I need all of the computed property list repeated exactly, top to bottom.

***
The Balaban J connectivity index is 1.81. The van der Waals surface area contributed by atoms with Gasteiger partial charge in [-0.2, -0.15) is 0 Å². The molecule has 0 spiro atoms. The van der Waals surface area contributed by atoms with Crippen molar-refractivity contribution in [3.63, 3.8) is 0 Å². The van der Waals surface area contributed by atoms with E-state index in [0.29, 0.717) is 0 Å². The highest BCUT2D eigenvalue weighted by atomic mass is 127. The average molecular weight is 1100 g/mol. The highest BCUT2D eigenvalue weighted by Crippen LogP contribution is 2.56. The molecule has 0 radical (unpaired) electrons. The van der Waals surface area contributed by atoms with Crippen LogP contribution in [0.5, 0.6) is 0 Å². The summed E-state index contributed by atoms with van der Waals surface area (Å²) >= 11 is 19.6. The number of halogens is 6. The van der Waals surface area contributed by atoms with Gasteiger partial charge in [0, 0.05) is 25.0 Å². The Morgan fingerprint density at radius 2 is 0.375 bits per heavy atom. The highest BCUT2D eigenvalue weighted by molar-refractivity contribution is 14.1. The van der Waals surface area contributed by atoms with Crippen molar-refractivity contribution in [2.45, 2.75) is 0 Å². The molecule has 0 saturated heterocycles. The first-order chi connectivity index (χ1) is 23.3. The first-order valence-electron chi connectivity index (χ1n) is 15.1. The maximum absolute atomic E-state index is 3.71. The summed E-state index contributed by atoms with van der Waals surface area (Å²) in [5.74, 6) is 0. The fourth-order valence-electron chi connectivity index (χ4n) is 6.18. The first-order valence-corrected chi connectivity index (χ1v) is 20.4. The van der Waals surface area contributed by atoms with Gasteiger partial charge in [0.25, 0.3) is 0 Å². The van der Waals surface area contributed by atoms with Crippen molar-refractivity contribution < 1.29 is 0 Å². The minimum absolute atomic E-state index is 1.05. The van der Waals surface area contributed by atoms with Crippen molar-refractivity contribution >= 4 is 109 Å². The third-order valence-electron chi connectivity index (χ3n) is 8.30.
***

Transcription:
The Balaban J connectivity index is 1.81. The van der Waals surface area contributed by atoms with Gasteiger partial charge in [-0.2, -0.15) is 0 Å². The molecule has 0 spiro atoms. The van der Waals surface area contributed by atoms with Crippen molar-refractivity contribution in [3.63, 3.8) is 0 Å². The van der Waals surface area contributed by atoms with E-state index in [0.29, 0.717) is 0 Å². The highest BCUT2D eigenvalue weighted by atomic mass is 127. The average molecular weight is 1100 g/mol. The highest BCUT2D eigenvalue weighted by Crippen LogP contribution is 2.56. The molecule has 0 radical (unpaired) electrons. The van der Waals surface area contributed by atoms with Crippen LogP contribution in [0.5, 0.6) is 0 Å². The summed E-state index contributed by atoms with van der Waals surface area (Å²) >= 11 is 19.6. The number of halogens is 6. The van der Waals surface area contributed by atoms with Gasteiger partial charge in [0, 0.05) is 25.0 Å². The Morgan fingerprint density at radius 2 is 0.375 bits per heavy atom. The highest BCUT2D eigenvalue weighted by molar-refractivity contribution is 14.1. The van der Waals surface area contributed by atoms with Crippen molar-refractivity contribution in [2.45, 2.75) is 0 Å². The molecule has 0 saturated heterocycles. The first-order chi connectivity index (χ1) is 23.3. The first-order valence-electron chi connectivity index (χ1n) is 15.1. The maximum absolute atomic E-state index is 3.71. The summed E-state index contributed by atoms with van der Waals surface area (Å²) in [5.74, 6) is 0. The fourth-order valence-electron chi connectivity index (χ4n) is 6.18. The first-order valence-corrected chi connectivity index (χ1v) is 20.4. The van der Waals surface area contributed by atoms with Gasteiger partial charge in [0.25, 0.3) is 0 Å². The van der Waals surface area contributed by atoms with Crippen molar-refractivity contribution < 1.29 is 0 Å². The minimum absolute atomic E-state index is 1.05. The van der Waals surface area contributed by atoms with Crippen molar-refractivity contribution >= 4 is 109 Å². The third-order valence-electron chi connectivity index (χ3n) is 8.30.